| Welcome to Global Village Space

Thursday, July 18, 2024

Who leads fight against Islamophobia? Pakistan or Turkey?!

Racism, xenophobia, Islamophobia create cycle that increases rates of polarization, says Turkish deputy foreign minister

Turkey is leading the fight against Islamophobia and all other forms of discrimination through international organizations, the country’s deputy foreign minister said Wednesday.

“We are leading the fight against Islamophobia and all other forms of discrimination within the Council of Europe, the Organization for Security and Cooperation in Europe, the Organization of Islamic Cooperation and the UN,” Yavuz Selim Kiran said in a session on “Racism, Culture Wars, and the Polarization of Global Politics” at the TRT World Forum 2021.

Kiran said Muslims in Europe are blamed by the far right for economic problems, irregular migration and terrorism, but Muslims themselves are the victims of these problems.

Read more: Islamophobia: Muslim woman attacked in Austria for wearing hijab

Discrimination in employment, education and social life triggers a tendency to withdraw in immigrant communities, he said, adding this leads to a “more fragmented and polarized society.”

He said racist and anti-Islamic attacks in Europe and the US have increased in the last five years, and the number of people killed in these attacks has risen sevenfold.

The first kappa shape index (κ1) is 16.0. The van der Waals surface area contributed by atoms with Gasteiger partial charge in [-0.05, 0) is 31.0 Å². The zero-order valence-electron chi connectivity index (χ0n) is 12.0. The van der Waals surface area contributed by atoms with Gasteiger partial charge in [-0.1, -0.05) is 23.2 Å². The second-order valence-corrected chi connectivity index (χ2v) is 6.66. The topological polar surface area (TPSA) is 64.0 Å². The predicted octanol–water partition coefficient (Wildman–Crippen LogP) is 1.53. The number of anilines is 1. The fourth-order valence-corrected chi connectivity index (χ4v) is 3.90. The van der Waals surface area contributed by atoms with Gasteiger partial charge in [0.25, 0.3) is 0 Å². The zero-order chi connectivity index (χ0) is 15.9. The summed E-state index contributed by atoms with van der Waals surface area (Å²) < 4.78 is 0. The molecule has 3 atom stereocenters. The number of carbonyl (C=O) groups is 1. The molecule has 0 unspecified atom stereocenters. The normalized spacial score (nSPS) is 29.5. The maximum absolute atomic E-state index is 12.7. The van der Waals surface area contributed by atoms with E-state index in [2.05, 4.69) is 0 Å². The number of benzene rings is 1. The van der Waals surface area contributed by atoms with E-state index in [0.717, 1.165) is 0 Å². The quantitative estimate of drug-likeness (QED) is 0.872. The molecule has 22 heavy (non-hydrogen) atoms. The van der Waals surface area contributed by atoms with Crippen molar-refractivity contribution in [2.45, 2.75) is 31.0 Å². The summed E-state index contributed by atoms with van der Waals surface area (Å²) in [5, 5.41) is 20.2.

Racism, populism and anti-Islamism have become the main obstacles to the integration of Muslims into Europe, he added.

He stressed that the threats that fuel polarization and discrimination can no longer be ignored and that these threats require urgent action at both national and international levels.

“We need to address the root causes, support the victims, document and report the cases. We monitor and prepare a report. Our responsibility is not only to fight racism, which is a global problem, but also to stand up to discrimination wherever we see it,” he said.

Underlining that racism, xenophobia and Islamophobia create a cycle that increases the rates of polarization, he said mutual respect and dialogue are fundamental against such threats.

Read more: British-Muslim MP, Zarah Sultana, cries while recounting Islamophobia

“The COVID-19 pandemic has shown how interconnected we are. We will continue to implement our entrepreneurial and humanitarian foreign policy at a time when vaccines, humanitarian aid or irregular migration are used as weapons by some,” he added.

Anadolu with additional input by GVS News Desk